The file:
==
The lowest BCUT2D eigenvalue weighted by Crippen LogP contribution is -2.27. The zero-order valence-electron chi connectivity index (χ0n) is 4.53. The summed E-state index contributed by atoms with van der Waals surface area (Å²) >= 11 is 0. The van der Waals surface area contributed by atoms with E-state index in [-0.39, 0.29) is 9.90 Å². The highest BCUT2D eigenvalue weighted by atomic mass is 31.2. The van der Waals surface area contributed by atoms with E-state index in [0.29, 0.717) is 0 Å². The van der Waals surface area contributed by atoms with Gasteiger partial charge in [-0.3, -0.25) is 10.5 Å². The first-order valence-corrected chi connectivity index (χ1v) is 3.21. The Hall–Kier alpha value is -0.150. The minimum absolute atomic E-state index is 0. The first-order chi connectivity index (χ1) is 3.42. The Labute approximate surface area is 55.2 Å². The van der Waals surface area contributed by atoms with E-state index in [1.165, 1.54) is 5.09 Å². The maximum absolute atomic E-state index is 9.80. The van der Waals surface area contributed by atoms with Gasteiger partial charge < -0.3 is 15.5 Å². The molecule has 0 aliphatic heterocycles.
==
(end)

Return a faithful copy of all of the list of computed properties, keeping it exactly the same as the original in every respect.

The lowest BCUT2D eigenvalue weighted by Crippen LogP contribution is -2.27. The zero-order valence-electron chi connectivity index (χ0n) is 4.53. The summed E-state index contributed by atoms with van der Waals surface area (Å²) >= 11 is 0. The van der Waals surface area contributed by atoms with E-state index in [-0.39, 0.29) is 9.90 Å². The highest BCUT2D eigenvalue weighted by atomic mass is 31.2. The van der Waals surface area contributed by atoms with E-state index in [0.29, 0.717) is 0 Å². The van der Waals surface area contributed by atoms with Gasteiger partial charge in [-0.3, -0.25) is 10.5 Å². The first-order valence-corrected chi connectivity index (χ1v) is 3.21. The Hall–Kier alpha value is -0.150. The minimum absolute atomic E-state index is 0. The first-order chi connectivity index (χ1) is 3.42. The Labute approximate surface area is 55.2 Å². The van der Waals surface area contributed by atoms with E-state index in [1.165, 1.54) is 5.09 Å². The maximum absolute atomic E-state index is 9.80. The van der Waals surface area contributed by atoms with Gasteiger partial charge < -0.3 is 15.5 Å². The molecule has 0 aliphatic heterocycles.